Interview: Dan TenHoopen, AFL-CIO Labor Liaison for the Heart of West Michigan United Way

By Steven Assarian, Business and Career Librarian 

Steven Assarian, Business and Career Librarian at the Grand Rapids Public Library: There’s been quite a lot of ink spilled about unions and union organizing in the last few years. What’s your experience with labor unions? 

Dan TenHoopen, AFL-CIO Labor Liaison for the Heart of West Michigan United Way: I started my career in restaurants. I’d just left a restaurant job and I was walking down the street. Saw a Help-Wanted sign and put in an application. It was a union job at Harlo Corporation.

As a kid, I remember my dad always talking about the battles between him, his union (the UAW), and Kelvinator. Both he and my grandfather were in unions. It was dinner table conversation at all times, especially around contracts. I've been on picket lines with them, all that stuff through the 70s, multiple strikes, stoppages here and there. I never really understood the inner workings of unions, but I was familiar with them.

So when I got that job and my 30 day probationary was up, I signed my dues authorization card. I thought, you know, this is pretty cool. Signing that card was the best, the smartest thing I've ever done in my entire life. I think at the 60 day mark I became an actual union member. That’s how I became a member of IBEW Local 275. I still am, to this day. 

Steve: IBEW, which is the International Brotherhood of Electrical Workers. 

Dan: Right. At Harlo, I helped to negotiate three or four union contracts. I was a steward there for 20 years as well. 

Steve: One thing I think a lot of people don’t understand is the lingo of unions and union workplaces. With that in mind: what exactly is a union contract? What is a steward?

Dan: A union contract is a work contract between the unionized workers and the employer. Typically, a contract will have specific start and end dates. When you get close to your end date, you do internal work: meetings, fliers, polling your membership as to what they want to see in the next contract. You’re preparing to bargain collectively, union and management, negotiating what the next contract will look like.  

So as you start negotiations, you need to make sure your membership is on the same page, make sure that you know and understand what people are really concerned with. You try to find common ground on what you see in language, wages, benefits, safety, health, all the different ways you can change working conditions for the better. 

The steward is the person that guards the contract after it’s hammered out. It's probably the most important part of the whole process of being in a union. They don't get much accolades, but it’s the ground floor grassroots work of being in a union. And if you don't have a good one, it can make things difficult. 

Steve: Okay, so now you're at the Heart of West Michigan United Way. What does your job look like now? 

Dan: Now, I’m the AFL-CIO Labor Liaison for the Heart of West Michigan United Way. It's different work. More mental than physical, but still exhausting, which was surprising. I thought it would be a lot easier. It's just a different kind of difficulty.

I work to raise money and organize volunteers within the scope of many different unions inside of our portfolio of campaigns. I see people that continue to need help, and that's difficult. You don't get a lot of attaboys, but the work itself is very rewarding. I know that every day I come into work and I'm making a difference.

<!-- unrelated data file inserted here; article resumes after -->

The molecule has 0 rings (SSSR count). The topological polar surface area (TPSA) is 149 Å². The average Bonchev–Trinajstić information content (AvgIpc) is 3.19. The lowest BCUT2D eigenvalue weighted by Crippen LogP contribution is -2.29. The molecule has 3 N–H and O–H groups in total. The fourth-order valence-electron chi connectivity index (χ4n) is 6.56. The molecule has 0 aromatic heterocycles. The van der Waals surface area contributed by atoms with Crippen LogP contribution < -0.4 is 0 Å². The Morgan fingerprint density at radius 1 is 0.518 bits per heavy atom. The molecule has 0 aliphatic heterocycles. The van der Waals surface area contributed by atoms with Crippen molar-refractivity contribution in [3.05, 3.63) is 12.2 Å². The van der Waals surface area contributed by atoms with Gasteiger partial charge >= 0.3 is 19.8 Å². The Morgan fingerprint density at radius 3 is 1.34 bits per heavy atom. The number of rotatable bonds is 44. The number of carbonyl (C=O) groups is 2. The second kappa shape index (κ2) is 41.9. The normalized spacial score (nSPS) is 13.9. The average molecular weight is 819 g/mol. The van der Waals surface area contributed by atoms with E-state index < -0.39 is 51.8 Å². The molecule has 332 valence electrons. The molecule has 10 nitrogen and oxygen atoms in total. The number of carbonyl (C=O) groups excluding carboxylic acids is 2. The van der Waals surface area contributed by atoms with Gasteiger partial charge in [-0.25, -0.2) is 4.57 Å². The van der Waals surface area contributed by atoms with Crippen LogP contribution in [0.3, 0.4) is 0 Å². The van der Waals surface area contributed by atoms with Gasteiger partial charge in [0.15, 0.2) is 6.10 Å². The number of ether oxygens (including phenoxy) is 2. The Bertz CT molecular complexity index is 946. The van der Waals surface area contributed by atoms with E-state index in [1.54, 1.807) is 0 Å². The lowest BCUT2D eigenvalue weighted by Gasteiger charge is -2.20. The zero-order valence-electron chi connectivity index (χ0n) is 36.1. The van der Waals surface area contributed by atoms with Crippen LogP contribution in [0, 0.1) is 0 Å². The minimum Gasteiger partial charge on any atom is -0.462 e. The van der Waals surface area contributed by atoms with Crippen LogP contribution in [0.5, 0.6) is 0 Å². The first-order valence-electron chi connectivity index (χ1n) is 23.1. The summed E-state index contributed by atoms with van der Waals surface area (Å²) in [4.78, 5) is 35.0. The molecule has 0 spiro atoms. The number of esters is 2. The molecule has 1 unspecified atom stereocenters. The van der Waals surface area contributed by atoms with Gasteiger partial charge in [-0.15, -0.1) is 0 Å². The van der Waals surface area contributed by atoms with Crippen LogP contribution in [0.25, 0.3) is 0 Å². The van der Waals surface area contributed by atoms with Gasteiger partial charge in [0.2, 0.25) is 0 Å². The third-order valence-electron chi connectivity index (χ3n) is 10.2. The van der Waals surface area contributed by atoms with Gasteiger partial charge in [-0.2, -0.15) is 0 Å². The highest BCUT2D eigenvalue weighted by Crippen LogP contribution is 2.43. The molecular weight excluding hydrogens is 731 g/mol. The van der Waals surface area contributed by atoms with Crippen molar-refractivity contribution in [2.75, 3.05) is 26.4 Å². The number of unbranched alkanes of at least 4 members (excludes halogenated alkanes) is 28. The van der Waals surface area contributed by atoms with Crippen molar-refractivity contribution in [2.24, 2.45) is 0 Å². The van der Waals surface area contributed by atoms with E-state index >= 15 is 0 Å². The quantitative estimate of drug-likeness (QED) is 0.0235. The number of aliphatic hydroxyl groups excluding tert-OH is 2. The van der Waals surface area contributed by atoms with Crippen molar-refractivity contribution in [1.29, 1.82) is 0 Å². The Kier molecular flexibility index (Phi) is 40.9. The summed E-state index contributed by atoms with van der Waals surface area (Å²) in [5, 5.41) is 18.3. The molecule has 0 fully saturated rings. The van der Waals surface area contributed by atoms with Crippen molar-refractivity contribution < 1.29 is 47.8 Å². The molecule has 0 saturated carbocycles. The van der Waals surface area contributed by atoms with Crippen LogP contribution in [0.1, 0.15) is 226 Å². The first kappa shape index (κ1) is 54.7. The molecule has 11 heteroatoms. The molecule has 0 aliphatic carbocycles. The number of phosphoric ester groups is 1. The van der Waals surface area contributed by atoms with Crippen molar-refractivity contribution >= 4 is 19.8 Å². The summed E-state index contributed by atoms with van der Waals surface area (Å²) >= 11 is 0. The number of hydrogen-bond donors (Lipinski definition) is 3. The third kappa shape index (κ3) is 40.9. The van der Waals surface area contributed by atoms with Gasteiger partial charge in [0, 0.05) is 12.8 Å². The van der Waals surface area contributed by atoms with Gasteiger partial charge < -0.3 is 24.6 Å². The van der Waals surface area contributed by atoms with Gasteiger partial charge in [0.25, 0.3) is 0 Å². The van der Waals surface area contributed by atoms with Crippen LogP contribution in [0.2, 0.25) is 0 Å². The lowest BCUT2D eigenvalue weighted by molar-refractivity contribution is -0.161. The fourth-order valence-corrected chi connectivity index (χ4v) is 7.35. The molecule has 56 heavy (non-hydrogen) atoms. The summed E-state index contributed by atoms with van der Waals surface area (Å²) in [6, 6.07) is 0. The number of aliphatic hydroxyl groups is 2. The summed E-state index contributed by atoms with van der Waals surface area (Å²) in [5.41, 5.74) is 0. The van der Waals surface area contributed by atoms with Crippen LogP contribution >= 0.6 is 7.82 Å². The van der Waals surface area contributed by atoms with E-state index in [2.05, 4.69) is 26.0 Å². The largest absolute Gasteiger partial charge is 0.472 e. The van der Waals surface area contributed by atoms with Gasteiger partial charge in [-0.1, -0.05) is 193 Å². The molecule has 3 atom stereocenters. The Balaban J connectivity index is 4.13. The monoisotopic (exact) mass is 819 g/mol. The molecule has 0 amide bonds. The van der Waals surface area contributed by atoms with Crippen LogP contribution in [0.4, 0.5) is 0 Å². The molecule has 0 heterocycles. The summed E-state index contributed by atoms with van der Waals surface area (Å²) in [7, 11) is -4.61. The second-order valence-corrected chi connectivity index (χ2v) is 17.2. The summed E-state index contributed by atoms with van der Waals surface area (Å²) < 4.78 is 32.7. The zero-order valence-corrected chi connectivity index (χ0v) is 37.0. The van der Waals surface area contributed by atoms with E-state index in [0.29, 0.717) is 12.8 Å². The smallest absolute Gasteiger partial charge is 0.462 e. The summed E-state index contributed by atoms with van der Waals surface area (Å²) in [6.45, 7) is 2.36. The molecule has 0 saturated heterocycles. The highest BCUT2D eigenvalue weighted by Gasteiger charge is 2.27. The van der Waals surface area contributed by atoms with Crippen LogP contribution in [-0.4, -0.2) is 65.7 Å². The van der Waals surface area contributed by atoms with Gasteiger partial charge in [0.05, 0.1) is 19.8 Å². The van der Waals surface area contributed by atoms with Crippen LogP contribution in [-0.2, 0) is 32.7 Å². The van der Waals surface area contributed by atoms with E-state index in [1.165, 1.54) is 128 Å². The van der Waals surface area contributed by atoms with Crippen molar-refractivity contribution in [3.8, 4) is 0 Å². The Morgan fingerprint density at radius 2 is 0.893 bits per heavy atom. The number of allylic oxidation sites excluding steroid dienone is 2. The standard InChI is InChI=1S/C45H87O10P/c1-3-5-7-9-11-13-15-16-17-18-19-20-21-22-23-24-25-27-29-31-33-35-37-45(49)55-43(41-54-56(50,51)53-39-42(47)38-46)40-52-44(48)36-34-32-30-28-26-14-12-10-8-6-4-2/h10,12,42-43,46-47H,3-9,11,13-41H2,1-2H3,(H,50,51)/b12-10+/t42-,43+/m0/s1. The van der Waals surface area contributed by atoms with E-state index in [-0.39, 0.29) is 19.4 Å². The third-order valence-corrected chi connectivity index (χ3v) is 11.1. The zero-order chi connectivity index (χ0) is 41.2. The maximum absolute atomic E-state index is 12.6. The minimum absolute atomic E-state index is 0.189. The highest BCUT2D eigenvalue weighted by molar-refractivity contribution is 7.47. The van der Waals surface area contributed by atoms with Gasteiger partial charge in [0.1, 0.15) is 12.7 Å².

We just did a volunteer effort for Operation United, which is for veterans services, where we're trying to make sure that veterans get their lawns taken care of and their houses cleaned up. With our Stuff the Bus School Supply Drive, we help make sure kids have the school supplies they need to succeed. 

You might’ve seen the Letter Carriers Stamp Out Hunger food drive. If you look at all the national sponsors, you got United Way, AFL-CIO, National Association of Letter Carriers, etc. I think we had 11 different drop off zones and seven different post offices and buildings, collecting food for the hungry. We did a lot of work on that as well, organizing volunteers and getting the food where it was needed. 

Steve: I do want to backtrack a little bit. So you're a liaison with the AFL-CIO, right? What is the AFL-CIO? 

Dan: The AFL-CIO is a group of different unions, both the national and the local level, that come together to work on different things that have to do with labor issues. There's kind of a three legged stool approach. There’s a political program, contracts and negotiations, along with the leg of community service, giving back to your community. 

There’s around 60 national unions that are affiliated directly with the AFL-CIO. We have about 34, 35 unions that are affiliated at the local level. So what you have is the structure as national AFL-CIO, the state AFL-CIO, that takes care of the whole state of Michigan, and then local chapters of the AFL-CIO. Ours is the West Michigan Area Labor Council, which encompasses Kent County, Ionia, Muskegon, Ottawa, etc. We work on multitudes of different things, whether it be a contract, whether it be organizing, helping with some members, community service projects, you name it. 

Steve: What do you think would be like a few books you'd recommend for someone who's looking to understand the labor movement?

Dan: I love the biography of Mother Jones, Mother Jones: The Most Dangerous Woman in America by Elliot Gorn. One of my favorite books. And there's a book on the Grand Rapids labor history called Strike!: How the Furniture Workers Strike of 1911 Changed Grand Rapids by Jeff Kleiman. That’s a great one.

Steve: Well, thanks very much for sitting for this interview Dan. 

Dan: You’re very welcome. Thanks for your interest. 

You can find more books on American labor history, including Strike!, at our book list here.